Multi-Step Problems

By: Megan Prats

07/11/2014

 

The problem-solving process can be summed to 3 steps – question, analysis, and answer. However, some questions allow for the analysis to be removed so that they become a two-step process – question and answer. For instance, you ask the student what is the word for “car” in Spanish and she responds “carro” because she already knows the word; thus, this student has accomplished a single step problem – question to answer. However, multi-step problems involve at least three steps – question, at least one step of analysis, and answer.

 

Independently navigating multi-step problems is an element of critical thinking because when the student creates the steps, she’s entering into the infinite realm of knowledge as the steps can come from anywhere within it and the student enters the second phase of critical thinking by filtering her ideas through the multi-step problem solving process so it exhibits critical thinking on two levels. =)  For the student to be rewarded for this element of critical thinking in her 2learn® Bank, she has to solve the problem without any assistance from you.

Development

If you provide a student with a multi-step problem and she gets lost in the steps or is just overwhelmed at its complexity that she cannot even start to solve the problem, it is time for navigating multi-step problems development.

A lot of times, the student gets lost because she cannot see that she needs to solve the problem in a step-by-step fashion before arriving to the answer. It is like the student sees that she has to run 26.2 miles to complete the marathon instead of, “I have to run this mile, and then the next”, etc. When the student breaks the problem down into smaller, digestible parts, she can build the stepping stones to the answer for herself.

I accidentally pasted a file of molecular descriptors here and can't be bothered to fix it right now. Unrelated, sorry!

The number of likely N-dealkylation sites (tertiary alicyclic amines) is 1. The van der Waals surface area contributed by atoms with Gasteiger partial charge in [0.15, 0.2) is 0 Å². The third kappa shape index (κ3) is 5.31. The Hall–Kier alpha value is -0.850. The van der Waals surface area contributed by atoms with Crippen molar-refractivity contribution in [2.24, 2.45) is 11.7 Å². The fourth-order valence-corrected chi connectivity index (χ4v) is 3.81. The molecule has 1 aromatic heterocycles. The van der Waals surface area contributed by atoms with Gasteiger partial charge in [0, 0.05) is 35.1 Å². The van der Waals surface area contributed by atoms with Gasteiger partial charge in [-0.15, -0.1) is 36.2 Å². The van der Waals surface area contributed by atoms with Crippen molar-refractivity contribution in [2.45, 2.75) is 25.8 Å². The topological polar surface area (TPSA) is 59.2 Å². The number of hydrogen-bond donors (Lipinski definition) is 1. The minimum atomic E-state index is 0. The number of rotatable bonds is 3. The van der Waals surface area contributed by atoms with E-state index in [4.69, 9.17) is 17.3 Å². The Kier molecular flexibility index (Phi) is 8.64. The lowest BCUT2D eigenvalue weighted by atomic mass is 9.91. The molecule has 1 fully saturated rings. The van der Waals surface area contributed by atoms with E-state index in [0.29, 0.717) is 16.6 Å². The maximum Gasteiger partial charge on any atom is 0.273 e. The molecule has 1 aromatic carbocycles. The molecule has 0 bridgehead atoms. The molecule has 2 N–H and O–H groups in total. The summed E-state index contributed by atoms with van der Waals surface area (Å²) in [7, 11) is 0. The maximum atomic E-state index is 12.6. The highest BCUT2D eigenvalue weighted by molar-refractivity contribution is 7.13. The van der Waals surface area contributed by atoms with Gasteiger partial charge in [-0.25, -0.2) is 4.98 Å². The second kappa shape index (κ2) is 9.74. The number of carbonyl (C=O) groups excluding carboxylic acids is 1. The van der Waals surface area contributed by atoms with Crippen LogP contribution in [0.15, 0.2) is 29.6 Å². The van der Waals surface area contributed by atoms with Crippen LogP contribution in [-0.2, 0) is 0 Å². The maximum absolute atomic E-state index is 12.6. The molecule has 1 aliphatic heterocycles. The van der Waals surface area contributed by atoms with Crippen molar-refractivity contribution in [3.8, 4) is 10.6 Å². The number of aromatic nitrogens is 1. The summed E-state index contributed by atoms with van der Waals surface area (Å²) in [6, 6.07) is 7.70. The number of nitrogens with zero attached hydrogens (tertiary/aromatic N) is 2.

Thus, the first thing that you should do when developing this element of critical thinking is illustrate the multi-step problem solving process to the student so that she can visualize what she’s doing. For instance, in one lesson I used a jumprope that had many links that all attached to each other to show the student that to get from one end to the other, he had to go through each link.

Now that the student can see what needs to be done, she needs to decipher what the links are. This process is easier said than done as it at times helps to have foresight to the end to build links that lead in the right direction. Thus, you should explain to the student how she can develop those links even if she doesn’t know the outcome. The student can develop the links by asking herself smaller questions within the larger question. For instance, the student wants to say “She said it yesterday.” in Spanish. Thus, the student needs to ask herself the following series of questions in order to be able to translate “said” this sentence correctly:

Who is the actor?

What is the tense?

What tense in the past should be used?

Should I use ser or estar?

Is the preterite of “said” irregular in Spanish?

It is to be expected that the student won’t come up with the aforementioned list initially and she will probably need your help in determining what are the steps to the answer.  To do this, you can first ask her questions to get her to focus on one step of the problem.  For instance, in the aforementioned problem you can ask her, “Who is the actor?”.  Sometimes when you just get the student to focus on one step, she’ll be able to solve that one and work her way through the problem.  But, if she continues to get stuck, you can ask her more questions about individual steps of the problem to guide her through the process.  Make sure while you and the student are going through the steps that you have the student write the steps and answers down.  This way the student will have a visual road-map of the problem-solving process which will additionally assist the student in focusing on the problem, one step at a time.

Navigating multi-step problems takes place in the following phases: visualizing multi-step problems, identifying the steps in the problem, and answering the sub-questions correctly to arrive to the answer. You develop this skill in the student by showing her, vía questions, what she needs to do and where she needs to go.  However, the ultimate goal is for the student to do this whole process on her own.

© Megan Prats 2014

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